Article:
There is some evidence that this is very close to what has happened several times in the comparatively recent past, inferred from the Greenland ice cores, which show very sudden transitions from warm/stable to rapid glaciation cold, transitions that are difficult to explain EXCEPT by discrete variations in heat transport, as atmospheric chemistry etc simply doesn’t vary that rapidly even with human help. This is one of several possible explanations for e.g. the Younger Dryas and/or the LIA. Thermohaline transport of oceanic heat is clearly one of the primary determinants of global climate and is one of the least predictable or understood. THT circulates all the way around the globe, a great immersed river of ocean water of varying salinity and temperature, rising here and plunging there, in a thousand year journey that eventually feeds the climate from decades and centuries ago into the changing climate state of today.

      • “But the more interesting question is what this is doing to SSTs in the Gulf Stream.” Since the heat content of the ocean greatly exceeds that of the atmosphere, I would suggest the colder air mass is exerting a very very small affect on the Gulf Stream.

    • Forgive me Robert Frost
      Some say the world will end in fire
      Some say in ice
      But neither group will prove a liar
      It ends in ice that follows fire
      And so the world will perish twice
      A strange dichotomy of fate
      For in destruction fire and ice
      Apart are great
      And would suffice
      Eugene WR Gallun

    • Is dipping jet stream strong negative feedback mechanism? There is lots of land in northern hemisphere. If jet stream dips more of this land is covered in snow for longer periods of time hence we have more albedo.

  5. I recall that there was (is?) a law in Missoula, Montana against fireplace use. I don’t recollect the details, but apparently they had squads of students, activists, and other busybodies prowling the streets to detect miscreants. I know they have a smog problem there, but really… (Anyone have the skinny on this?)

    • inMAGICn, Missoula sits inside a narrow, deep valley enclosed on all sides by high mountains. Each winter, Arctic air incursions frequently fill the valley with cold air, causing inversions which persists for several weeks, several times each winter. These conditions trap fine particulates. The city has restricted wood burning whenever the particulate count exceeds certain preset limits for at least 30 years. When I lived there during the 80’s, during periods when particulate counts were high, wood burning was allowed only using high efficiency wood stoves. (Old fashioned, dirty wood stoves were not restricted during periods of low particulate counts.) Enforcement was accomplished simply by observance of visible smoke issuing from chimneys resulting in a ticket.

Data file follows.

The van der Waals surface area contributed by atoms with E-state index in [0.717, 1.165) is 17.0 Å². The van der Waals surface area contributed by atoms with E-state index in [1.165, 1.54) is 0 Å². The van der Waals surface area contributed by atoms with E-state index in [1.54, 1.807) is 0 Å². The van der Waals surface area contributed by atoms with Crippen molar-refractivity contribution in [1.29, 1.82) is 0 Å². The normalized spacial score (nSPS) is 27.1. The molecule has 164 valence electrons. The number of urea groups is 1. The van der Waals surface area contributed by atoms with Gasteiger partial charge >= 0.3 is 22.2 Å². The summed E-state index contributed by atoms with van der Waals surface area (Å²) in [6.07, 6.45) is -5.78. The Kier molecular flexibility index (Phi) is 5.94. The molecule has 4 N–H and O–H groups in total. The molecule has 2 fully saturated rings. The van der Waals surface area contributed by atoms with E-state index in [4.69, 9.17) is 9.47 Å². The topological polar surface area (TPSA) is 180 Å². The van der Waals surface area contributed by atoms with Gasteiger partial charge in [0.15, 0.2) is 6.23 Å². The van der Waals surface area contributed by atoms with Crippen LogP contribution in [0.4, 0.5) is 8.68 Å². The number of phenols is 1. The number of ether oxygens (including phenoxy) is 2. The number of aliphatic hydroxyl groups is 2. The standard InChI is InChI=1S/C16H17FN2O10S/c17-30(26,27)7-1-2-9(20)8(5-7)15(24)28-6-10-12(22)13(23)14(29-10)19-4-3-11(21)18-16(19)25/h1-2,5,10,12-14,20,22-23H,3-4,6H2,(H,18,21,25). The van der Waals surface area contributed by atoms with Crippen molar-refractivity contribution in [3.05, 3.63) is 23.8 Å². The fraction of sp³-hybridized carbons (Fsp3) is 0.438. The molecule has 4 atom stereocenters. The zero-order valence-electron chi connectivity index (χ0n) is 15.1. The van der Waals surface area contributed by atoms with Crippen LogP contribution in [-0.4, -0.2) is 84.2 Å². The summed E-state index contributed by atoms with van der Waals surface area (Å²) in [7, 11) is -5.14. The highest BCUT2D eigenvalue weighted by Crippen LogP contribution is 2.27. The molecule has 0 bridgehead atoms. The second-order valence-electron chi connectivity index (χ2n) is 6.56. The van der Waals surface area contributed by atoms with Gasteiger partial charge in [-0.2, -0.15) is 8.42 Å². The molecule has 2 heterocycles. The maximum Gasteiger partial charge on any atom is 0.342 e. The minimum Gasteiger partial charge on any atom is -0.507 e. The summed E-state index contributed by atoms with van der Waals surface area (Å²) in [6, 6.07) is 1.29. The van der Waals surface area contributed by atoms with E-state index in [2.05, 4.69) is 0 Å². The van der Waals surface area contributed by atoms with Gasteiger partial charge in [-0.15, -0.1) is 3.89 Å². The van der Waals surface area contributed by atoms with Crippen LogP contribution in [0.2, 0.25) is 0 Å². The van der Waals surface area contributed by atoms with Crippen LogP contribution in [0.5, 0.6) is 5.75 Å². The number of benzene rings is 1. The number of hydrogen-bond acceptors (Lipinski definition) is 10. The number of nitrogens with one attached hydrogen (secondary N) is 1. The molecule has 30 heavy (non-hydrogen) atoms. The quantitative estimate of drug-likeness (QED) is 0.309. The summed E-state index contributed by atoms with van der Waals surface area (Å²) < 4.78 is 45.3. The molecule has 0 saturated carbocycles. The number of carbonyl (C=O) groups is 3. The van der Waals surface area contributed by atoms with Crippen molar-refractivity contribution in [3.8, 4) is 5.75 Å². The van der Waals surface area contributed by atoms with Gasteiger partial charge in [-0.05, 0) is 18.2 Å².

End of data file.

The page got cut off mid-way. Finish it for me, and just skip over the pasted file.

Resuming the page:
Nowadays, only EPA certified wood stoves are granted installation permits.
      The concern was/is only emission of particulates, not of CO2.

      • Thanks Steve. In the 80’s I was going between Spokane and Anaconda and got the info from local news,. I knew it was particulates, but I still had that frisson thinking of smoke patrols and chimney police. I did HAZMAT at the time and knew the basic reasons, but still…

  6. Global Warming is not Global Warming. {A is not A}
    Thus we have the new theory of logic for the observationally challenged scientists looking for extending their grant flow.

  7. I’m just glad that the thermal insulating blanket in the ceiling / walls of my residence managed to “trap” some heat back in December…. Turned the furnace on once on Christmas day and filled the house with enough “trapped” heat to last the whole winter…. And boy oh boy did I save a bundle on heating costs…
    “Trapping Heat” try it, it’s not just for climate scientists anymore…..
    I’m just afraid that I won’t be able to “shoo” all that of that trapped heat out of the house come June, maybe a bunch of solar powered fans will do the trick ???
    /sarc off
    Cheers, KevinK

    • I keep about 0.06% of the air in my house c02. It is great at trapping heat, cuts my electricy cost in half.

    • Nice lyrics, lenbilan. Here’s my effort (to the tune of Greg Lake’s ‘I believed in Father Christmas’:
      They said that the world was warming / They said we were gonna fry / Take heed of your carbon footprint / Repent for the end is nigh
      And I believed in Global Warming / I fell for a big fat lie / But listen up folks / It’s only a hoax / A joke and a pig in a poke.

  8. Attn: Mr. R. McKee
    You can expect to hear from Mr. Bill Nye, the science guy, correcting you in your use of the term “Global Warming” … with weather this cold, he’ll tell you that the term to use is “climate change” … can’t have us peasants getting the wrong idea ….

    • That just convinces me, yet again, that we skeptics should agree to standardise on the use of the term “global warming”. Doesn’t that just emphasise the stupidity, every time we hear it?

  9. I am trying to imagine next winter.
    Average planetary temperature drops 0.2C, there is media discussion concerning the drop in temperature. Same winter pattern in the US as this winter, record cold temperatures and record snowfall.
    Congressional investigation finds evidence of widespread temperature and sea level data tampering. Sea level has been dropping. There are whistleblowers. Unlike the IRS investigation the I decline to answer the question as the answer might be incriminating will not fly.